BLS Algorithm: A Step-by-Step Guide to Basic Life Support

Basic Life Support (BLS) is a critical set of techniques and procedures to save lives during emergencies where a person's breathing or heartbeat has stopped. BLS serves as the foundation of emergency medical response and is often the first line of care provided to individuals experiencing cardiac arrest, drowning, choking, or other life-threatening situations.

The BLS algorithm outlines the systematic approach that healthcare providers, first responders, and even laypersons follow to deliver effective life-saving interventions. The BLS algorithm consists of several key components and stages that collectively aim to restore circulation and oxygenation to the body:


  • Recognition: Rapid identification of a person in distress and determining the absence of normal breathing or responsiveness are crucial for initiating BLS procedures promptly.
  • Chest Compressions: Proper chest compressions involve pushing down firmly on the chest at the right depth and rate to manually circulate blood when the heart has stopped beating effectively.
  • Rescue Breaths: Rescue breaths involve providing artificial ventilation to the victim by delivering breaths into their lungs. 
  • Automated External Defibrillator Use: AEDs are integrated into the BLS algorithm and provide an essential intervention for individuals experiencing certain types of cardiac arrest.
  • Chain of Survival: The Chain of Survival is a concept that highlights a series of crucial steps aimed at increasing the chances of survival for someone experiencing a cardiac arrest.



Recognizing the signs of cardiac arrest or a life-threatening condition is the crucial first step in any BLS algorithm. Prompt recognition ensures that the chain of survival is set into motion. Common indicators include sudden loss of responsiveness, absence of normal breathing, and lack of a pulse.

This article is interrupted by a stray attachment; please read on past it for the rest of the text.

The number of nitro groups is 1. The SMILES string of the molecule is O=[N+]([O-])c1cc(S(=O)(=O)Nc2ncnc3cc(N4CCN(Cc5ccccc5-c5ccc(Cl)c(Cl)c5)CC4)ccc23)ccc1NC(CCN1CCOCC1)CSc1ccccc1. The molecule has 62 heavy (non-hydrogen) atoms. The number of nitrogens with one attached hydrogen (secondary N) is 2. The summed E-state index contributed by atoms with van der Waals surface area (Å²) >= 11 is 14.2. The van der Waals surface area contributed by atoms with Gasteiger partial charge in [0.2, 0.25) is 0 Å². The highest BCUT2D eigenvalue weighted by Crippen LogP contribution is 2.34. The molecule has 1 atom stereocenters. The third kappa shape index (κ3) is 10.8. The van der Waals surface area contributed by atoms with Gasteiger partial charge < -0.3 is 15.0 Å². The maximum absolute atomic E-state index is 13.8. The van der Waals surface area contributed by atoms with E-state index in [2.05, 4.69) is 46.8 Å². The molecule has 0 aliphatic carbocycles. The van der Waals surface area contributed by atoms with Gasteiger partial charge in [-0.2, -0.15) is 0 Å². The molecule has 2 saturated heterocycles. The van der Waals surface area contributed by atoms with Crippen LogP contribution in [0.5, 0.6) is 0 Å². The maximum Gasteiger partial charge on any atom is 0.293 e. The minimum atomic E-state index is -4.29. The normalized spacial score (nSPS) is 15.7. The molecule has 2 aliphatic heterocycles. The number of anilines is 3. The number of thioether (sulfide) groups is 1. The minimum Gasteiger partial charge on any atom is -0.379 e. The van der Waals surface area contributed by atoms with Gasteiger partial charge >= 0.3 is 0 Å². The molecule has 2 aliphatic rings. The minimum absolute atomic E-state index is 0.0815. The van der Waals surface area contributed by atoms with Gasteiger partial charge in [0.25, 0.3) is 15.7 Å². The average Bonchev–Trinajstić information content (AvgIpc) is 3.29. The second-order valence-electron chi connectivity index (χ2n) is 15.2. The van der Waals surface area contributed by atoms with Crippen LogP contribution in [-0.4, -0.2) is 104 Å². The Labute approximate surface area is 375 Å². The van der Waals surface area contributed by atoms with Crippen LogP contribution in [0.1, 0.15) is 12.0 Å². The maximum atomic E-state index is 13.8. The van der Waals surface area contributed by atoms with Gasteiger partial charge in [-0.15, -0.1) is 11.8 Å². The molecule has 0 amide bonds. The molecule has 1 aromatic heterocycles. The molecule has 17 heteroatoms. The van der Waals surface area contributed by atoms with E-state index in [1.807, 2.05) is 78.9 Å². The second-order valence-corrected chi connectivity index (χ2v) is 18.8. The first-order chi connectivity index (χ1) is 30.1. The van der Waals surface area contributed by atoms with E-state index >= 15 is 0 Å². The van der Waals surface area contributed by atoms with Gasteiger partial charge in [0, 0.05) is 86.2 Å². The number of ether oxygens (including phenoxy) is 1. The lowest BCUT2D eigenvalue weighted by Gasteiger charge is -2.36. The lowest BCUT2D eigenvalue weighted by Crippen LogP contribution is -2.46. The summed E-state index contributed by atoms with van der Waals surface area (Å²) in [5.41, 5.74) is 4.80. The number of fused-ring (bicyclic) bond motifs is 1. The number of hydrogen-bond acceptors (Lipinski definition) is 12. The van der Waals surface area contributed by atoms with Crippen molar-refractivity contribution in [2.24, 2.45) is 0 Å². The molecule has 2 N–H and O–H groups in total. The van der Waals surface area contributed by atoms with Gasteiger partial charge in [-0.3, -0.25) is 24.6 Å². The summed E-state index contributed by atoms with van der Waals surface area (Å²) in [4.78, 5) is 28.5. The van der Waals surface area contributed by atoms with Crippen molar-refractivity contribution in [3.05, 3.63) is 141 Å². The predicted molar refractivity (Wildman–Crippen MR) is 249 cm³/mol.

Chest Compressions

Chest compressions form the cornerstone of BLS algorithms. When the heart stops beating, manual chest compressions become the external pump that maintains blood circulation. High-quality, uninterrupted chest compressions are vital for delivering oxygenated blood to the brain and other vital organs.

Proper chest compressions involve pushing down firmly on the chest at the right depth and rate to manually circulate blood when the heart has stopped beating effectively.


Rescue Breaths

In conjunction with chest compressions, rescue breaths provide essential oxygen to the lungs. Rescue breaths involve providing artificial ventilation to the victim by delivering breaths into their lungs. These breaths ensure that oxygen is supplied to the body and that carbon dioxide is expelled, even in cases where the victim is not breathing spontaneously. The rhythm of chest compressions and rescue breaths creates a dynamic cycle that enhances the chances of restoring spontaneous circulation.


Automated External Defibrillator (AED) Use

For cases of cardiac arrest caused by certain types of abnormal heart rhythms (ventricular fibrillation or pulseless ventricular tachycardia), an AED plays an important role. An AED is a portable device that can analyze a person's heart rhythm and deliver an electric shock, if necessary, to restore a normal rhythm. AEDs are integrated into the BLS algorithm and provide an essential intervention for individuals experiencing certain types of cardiac arrest. 


Chain of Survival

The Chain of Survival is a concept that highlights a series of crucial steps aimed at increasing the chances of survival for someone experiencing a cardiac arrest. This concept involves a sequence of actions that include early recognition, activation of emergency response, BLS interventions, advanced care, and post-resuscitation care. Each link in the chain complements the others and enhances the patient's chances of survival.


Integration of BLS in the Chain of Survival

The integration of BLS techniques within the chain of survival highlights their critical role in early intervention. Early recognition triggers the chain by activating emergency response systems, leading to the delivery of BLS interventions. These interventions buy time for the arrival of advanced medical care, such as from healthcare professionals or emergency medical services (EMS). The integration also extends to post-resuscitation care, ensuring that the patient receives the necessary medical attention and support for a better outcome.